Magazine article Information Today

It's All a Big Gamble: CyberSports

Magazine article Information Today

It's All a Big Gamble: CyberSports

Article excerpt

Remember the good old days when being a sports fanatic meant showing up early for every game, wearing your school/ team colors, and maybe painting your face with a hard-to-remove, booster-ish design?

Man, you're old.

Fans today buy indigestible hours and hours of satellite or digital-cable programming. They tailgate until they're ready to drop. And, apparently, they are high-powered, speculating, money-be-damned ticket buyers, if you look at sites like The Ticket Reserve.

The Ticket Reserve is a stock market for hard-to-find tickets to events such as the Super Bowl, major college bowl games, and the NCAA Final Four (basketball, not soccer). The entire concept may make traditionalists' heads hurt, but here are some highlights.

At the site, fans can buy a "fan forward" for their team to make it to one of the big events. For example, University of Southern California (USC) backers (confident that their team will be playing for the national football title again) can buy a fan forward for USC in the Rose Bowl. If the Trojans make it to the game, that fan forward gives them the right to buy a face-value ticket to the game.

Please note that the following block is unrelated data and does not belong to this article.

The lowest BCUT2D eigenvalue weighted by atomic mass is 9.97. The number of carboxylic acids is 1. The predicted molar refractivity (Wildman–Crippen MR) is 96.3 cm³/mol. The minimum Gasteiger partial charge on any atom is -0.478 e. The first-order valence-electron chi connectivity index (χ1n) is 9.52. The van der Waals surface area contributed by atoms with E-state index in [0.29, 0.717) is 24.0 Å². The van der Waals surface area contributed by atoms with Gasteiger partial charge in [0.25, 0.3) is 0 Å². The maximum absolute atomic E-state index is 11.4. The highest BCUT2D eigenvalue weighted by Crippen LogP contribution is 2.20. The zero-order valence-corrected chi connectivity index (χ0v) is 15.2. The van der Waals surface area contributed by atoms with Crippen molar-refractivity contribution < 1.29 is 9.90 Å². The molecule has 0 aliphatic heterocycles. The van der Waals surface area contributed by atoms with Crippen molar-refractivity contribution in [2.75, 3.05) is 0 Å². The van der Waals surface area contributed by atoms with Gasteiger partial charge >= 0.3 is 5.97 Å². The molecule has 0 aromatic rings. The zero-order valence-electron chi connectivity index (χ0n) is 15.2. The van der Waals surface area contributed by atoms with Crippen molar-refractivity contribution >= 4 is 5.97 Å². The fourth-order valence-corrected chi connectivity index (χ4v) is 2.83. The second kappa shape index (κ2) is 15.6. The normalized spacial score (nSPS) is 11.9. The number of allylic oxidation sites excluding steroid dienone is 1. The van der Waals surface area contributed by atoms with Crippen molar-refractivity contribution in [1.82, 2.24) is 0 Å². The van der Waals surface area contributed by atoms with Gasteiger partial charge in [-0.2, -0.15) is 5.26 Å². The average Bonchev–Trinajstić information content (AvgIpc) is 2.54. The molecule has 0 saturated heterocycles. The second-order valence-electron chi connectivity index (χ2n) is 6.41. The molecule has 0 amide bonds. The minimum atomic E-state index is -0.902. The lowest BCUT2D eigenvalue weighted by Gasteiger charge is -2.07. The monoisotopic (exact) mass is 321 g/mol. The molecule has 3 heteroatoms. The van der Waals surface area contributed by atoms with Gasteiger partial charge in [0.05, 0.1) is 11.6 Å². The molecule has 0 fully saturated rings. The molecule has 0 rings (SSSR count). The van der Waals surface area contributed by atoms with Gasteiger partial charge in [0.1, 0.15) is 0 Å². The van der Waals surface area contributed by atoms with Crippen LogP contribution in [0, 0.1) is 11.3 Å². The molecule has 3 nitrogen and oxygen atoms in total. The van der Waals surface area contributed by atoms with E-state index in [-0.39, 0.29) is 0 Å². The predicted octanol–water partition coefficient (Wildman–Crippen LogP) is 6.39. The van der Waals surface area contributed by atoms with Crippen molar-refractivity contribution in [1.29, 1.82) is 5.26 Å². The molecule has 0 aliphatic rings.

But, if by some act of God the Trojans are knocked out of the Rose Bowl, that fan forward expires the moment that elimination game ends. So does the money the USC fan invested.

A fan forward is bought and sold on the equivalent of an electronic stock market, with prices rising according to supply and demand. (At least as far as I can tell--this being an online ticket broker and not NASDAQ, I'm not sure there are surly federal prosecutors waiting to pounce at any sign of Martha Stewart-like insider trading.)

Any old-timers can take an aspirin now.

If you have loads of confidence that your team--or some team--will make it to The Big Game, you can, in that old stock market adage, "buy low and (if you want to) sell high." This is sort of a Warren Buffet-ish way to skirt ticket brokers (or, as we used to call them in the Dark Ages, scalpers) to land a seat. Of course, if you buy a seat to The Big Game from a ticket broker, even if your team doesn't make it to the game, you still have the ticket to (ahem) resell.

It's all a big gamble, of course. …

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